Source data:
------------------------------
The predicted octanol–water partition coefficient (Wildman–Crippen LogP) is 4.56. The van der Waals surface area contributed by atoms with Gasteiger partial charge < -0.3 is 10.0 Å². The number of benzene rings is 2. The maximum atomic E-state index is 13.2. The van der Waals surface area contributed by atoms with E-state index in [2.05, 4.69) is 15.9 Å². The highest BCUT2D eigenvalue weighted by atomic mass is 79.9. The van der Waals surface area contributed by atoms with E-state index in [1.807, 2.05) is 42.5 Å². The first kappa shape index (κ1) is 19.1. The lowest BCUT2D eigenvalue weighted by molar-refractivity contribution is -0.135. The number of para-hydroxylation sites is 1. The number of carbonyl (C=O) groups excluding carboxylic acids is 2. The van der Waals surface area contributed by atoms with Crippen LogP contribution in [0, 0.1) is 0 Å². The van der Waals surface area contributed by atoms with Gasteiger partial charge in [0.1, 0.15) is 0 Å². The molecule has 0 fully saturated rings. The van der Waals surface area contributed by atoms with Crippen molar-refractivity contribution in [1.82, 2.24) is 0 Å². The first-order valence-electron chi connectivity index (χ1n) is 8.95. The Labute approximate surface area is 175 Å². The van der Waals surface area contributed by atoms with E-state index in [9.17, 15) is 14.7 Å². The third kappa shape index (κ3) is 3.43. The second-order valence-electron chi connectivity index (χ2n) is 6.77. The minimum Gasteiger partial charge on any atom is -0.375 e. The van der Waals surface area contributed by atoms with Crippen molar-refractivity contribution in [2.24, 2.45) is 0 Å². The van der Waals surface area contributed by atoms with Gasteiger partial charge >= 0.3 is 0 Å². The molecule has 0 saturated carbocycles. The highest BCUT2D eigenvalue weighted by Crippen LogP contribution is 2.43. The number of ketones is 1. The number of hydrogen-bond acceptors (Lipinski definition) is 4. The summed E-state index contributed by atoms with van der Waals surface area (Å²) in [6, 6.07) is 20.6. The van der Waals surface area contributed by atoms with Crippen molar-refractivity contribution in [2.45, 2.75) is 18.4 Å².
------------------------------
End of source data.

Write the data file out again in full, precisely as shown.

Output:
The predicted octanol–water partition coefficient (Wildman–Crippen LogP) is 4.56. The van der Waals surface area contributed by atoms with Gasteiger partial charge < -0.3 is 10.0 Å². The number of benzene rings is 2. The maximum atomic E-state index is 13.2. The van der Waals surface area contributed by atoms with E-state index in [2.05, 4.69) is 15.9 Å². The highest BCUT2D eigenvalue weighted by atomic mass is 79.9. The van der Waals surface area contributed by atoms with E-state index in [1.807, 2.05) is 42.5 Å². The first kappa shape index (κ1) is 19.1. The lowest BCUT2D eigenvalue weighted by molar-refractivity contribution is -0.135. The number of para-hydroxylation sites is 1. The number of carbonyl (C=O) groups excluding carboxylic acids is 2. The van der Waals surface area contributed by atoms with Crippen LogP contribution in [0, 0.1) is 0 Å². The van der Waals surface area contributed by atoms with Gasteiger partial charge in [0.1, 0.15) is 0 Å². The molecule has 0 fully saturated rings. The van der Waals surface area contributed by atoms with Crippen molar-refractivity contribution in [1.82, 2.24) is 0 Å². The first-order valence-electron chi connectivity index (χ1n) is 8.95. The Labute approximate surface area is 175 Å². The van der Waals surface area contributed by atoms with E-state index in [9.17, 15) is 14.7 Å². The third kappa shape index (κ3) is 3.43. The second-order valence-electron chi connectivity index (χ2n) is 6.77. The minimum Gasteiger partial charge on any atom is -0.375 e. The van der Waals surface area contributed by atoms with Crippen molar-refractivity contribution in [2.24, 2.45) is 0 Å². The van der Waals surface area contributed by atoms with Gasteiger partial charge >= 0.3 is 0 Å². The molecule has 0 saturated carbocycles. The highest BCUT2D eigenvalue weighted by Crippen LogP contribution is 2.43. The number of ketones is 1. The number of hydrogen-bond acceptors (Lipinski definition) is 4. The summed E-state index contributed by atoms with van der Waals surface area (Å²) in [6, 6.07) is 20.6. The van der Waals surface area contributed by atoms with Crippen molar-refractivity contribution in [2.45, 2.75) is 18.4 Å².